If you are a working professional, the chances are that you have some kind of employer life insurance provided for you by your workplace. Some life insurance policies paid for or subsidized by your employer are better than others, but some are too expensive or do not provide adequate coverage to be able to cover your debts and support your dependents.
And if your job situation changes, you may no longer have access to employer-sponsored life insurance.
So when is the right time to buy your own individual policy?
For most people, the answer is as soon as possible. There are some advantages to buying life insurance while you are still young. For one, you lock in a lower premium if you start younger.
Life insurance gets more expensive the older you get. The reason is simple—you are statistically less likely to pass away when you are young, and more likely to pass away when you are old.
Because most people do not like yearly price increases, insurance companies offer level term policies with a locked-in rate. Because the rate does not change, but the risk of passing away increases over time, the rate they charge is essentially averaging out the premiums over the term.
Whole life policies, which are more expensive than term life policies, also tend to keep the same rate throughout your life. With whole life, you also pay less when you are young because it is likely that you will be paying premiums for longer if you buy the policy when you are younger.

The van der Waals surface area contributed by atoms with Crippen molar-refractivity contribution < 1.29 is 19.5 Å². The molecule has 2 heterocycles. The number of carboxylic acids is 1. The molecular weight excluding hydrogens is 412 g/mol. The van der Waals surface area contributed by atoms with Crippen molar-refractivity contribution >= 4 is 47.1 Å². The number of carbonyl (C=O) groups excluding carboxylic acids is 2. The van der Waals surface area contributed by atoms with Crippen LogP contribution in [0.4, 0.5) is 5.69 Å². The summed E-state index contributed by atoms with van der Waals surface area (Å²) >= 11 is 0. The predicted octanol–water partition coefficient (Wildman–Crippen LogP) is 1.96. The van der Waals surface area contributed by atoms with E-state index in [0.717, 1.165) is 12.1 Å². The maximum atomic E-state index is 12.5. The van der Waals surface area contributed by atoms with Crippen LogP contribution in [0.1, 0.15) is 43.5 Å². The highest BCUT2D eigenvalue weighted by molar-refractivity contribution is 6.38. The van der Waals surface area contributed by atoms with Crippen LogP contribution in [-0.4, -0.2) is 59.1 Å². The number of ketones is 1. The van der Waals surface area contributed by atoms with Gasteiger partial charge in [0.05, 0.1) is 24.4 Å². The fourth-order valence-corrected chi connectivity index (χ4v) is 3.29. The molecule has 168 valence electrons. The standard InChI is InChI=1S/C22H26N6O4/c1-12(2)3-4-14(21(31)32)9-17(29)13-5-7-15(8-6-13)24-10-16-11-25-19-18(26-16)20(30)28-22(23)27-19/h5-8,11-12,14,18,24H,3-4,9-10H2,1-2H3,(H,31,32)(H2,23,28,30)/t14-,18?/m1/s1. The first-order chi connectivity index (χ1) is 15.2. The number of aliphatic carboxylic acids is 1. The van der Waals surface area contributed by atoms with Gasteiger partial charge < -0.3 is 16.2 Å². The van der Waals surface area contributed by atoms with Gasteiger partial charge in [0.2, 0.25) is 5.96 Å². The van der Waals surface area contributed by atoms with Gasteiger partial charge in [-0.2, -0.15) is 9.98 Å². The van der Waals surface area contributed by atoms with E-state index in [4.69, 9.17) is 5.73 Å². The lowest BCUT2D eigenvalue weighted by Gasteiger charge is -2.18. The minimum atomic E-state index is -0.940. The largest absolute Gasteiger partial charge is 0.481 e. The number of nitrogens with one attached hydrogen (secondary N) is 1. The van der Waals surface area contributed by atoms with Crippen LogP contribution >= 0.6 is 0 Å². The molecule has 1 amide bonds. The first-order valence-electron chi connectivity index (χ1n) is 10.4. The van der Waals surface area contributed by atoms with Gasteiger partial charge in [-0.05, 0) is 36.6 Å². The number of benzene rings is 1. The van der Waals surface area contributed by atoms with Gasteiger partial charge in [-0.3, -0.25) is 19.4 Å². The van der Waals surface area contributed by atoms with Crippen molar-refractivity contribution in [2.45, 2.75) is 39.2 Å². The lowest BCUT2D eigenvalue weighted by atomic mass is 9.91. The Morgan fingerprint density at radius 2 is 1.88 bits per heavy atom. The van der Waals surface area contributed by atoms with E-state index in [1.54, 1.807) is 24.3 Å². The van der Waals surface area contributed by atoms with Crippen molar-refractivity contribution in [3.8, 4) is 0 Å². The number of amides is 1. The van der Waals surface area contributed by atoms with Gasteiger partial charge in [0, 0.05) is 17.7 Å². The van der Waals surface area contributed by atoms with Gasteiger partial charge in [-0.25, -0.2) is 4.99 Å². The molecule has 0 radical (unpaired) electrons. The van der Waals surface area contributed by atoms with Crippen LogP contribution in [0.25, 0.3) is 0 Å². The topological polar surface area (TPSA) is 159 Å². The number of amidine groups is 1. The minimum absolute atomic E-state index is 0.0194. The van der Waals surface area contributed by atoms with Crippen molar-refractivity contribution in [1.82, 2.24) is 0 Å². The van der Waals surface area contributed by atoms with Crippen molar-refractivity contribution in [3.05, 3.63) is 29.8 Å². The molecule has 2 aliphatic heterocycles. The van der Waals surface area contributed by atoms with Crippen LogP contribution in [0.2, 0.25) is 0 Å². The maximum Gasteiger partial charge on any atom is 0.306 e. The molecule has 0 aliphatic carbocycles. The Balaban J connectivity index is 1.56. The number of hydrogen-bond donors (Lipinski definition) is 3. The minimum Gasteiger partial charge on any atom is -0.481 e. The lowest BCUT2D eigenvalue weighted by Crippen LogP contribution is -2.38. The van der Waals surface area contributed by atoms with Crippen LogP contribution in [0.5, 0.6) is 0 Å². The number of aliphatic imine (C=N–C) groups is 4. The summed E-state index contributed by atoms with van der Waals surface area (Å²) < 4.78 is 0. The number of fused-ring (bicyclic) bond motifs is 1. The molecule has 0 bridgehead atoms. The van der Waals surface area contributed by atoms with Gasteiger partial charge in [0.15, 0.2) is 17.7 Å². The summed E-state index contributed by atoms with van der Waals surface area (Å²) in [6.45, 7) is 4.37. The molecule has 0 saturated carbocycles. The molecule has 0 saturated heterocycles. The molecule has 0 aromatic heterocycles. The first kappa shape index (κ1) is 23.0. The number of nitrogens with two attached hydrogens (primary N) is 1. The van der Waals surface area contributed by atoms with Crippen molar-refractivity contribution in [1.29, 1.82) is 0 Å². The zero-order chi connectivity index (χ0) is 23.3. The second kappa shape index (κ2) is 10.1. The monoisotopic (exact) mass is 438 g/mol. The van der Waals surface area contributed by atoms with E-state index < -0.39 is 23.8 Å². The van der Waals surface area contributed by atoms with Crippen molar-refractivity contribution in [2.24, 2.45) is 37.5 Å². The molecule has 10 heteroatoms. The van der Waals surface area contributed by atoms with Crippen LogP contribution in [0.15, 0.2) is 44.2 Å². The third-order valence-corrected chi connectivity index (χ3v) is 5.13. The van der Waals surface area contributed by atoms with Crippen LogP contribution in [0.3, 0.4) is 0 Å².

The Health Factor
There’s another element that must be considered when you are thinking of buying an individual life insurance policy. For many insurance policies, the insurance companies rely on a thorough medical exam to set your policy premium and assess their risk. While some policies don’t require a medical exam (these policies are called simplified issue), the coverage amounts available tend to be much lower.
Although some folks stay healthy throughout their life, health issues tend to increase as we age. There are some conditions that will increase your life insurance premiums—high blood pressure, high cholesterol, weight problems, asthma, type 2 diabetes, cancer, sleep apnea, heart disease, and depression are a few. Even if you’re healthy, if a sibling or parent has any of these issues it may impact your premium.
The life insurance health exam is a one-time thing—it’s only done to decide whether you qualify for life insurance and how much you should pay if you do.
You can avoid paying higher premiums by getting life insurance when you are younger and healthier. Some health problems may start when you start having a family, so it might be worth buying a policy before you have children.
But Do I Need Life Insurance?
Most people would benefit from having life insurance, but whether everyone needs it is an important question. The point of getting life insurance is to be able to provide for your dependents if something happens to you. Your policy should be able to pay off your credit cards, mortgage, and loans. It should also pay for your children’s education, and ensure that your spouse is financially secure going forward.
Having life insurance is wise while you’re working to become financially stable. If you have a high net worth and few if any debts, you may not need life insurance. Or if you have no dependents and do not expect to, life insurance may also be unnecessary.
Life insurance is not an investment, but a way of managing your risk. None of us expect to pass away at a young age. We hope to not need our life insurance, and many of us won’t. But it can help provide financial security for our families in the event of the unexpected.
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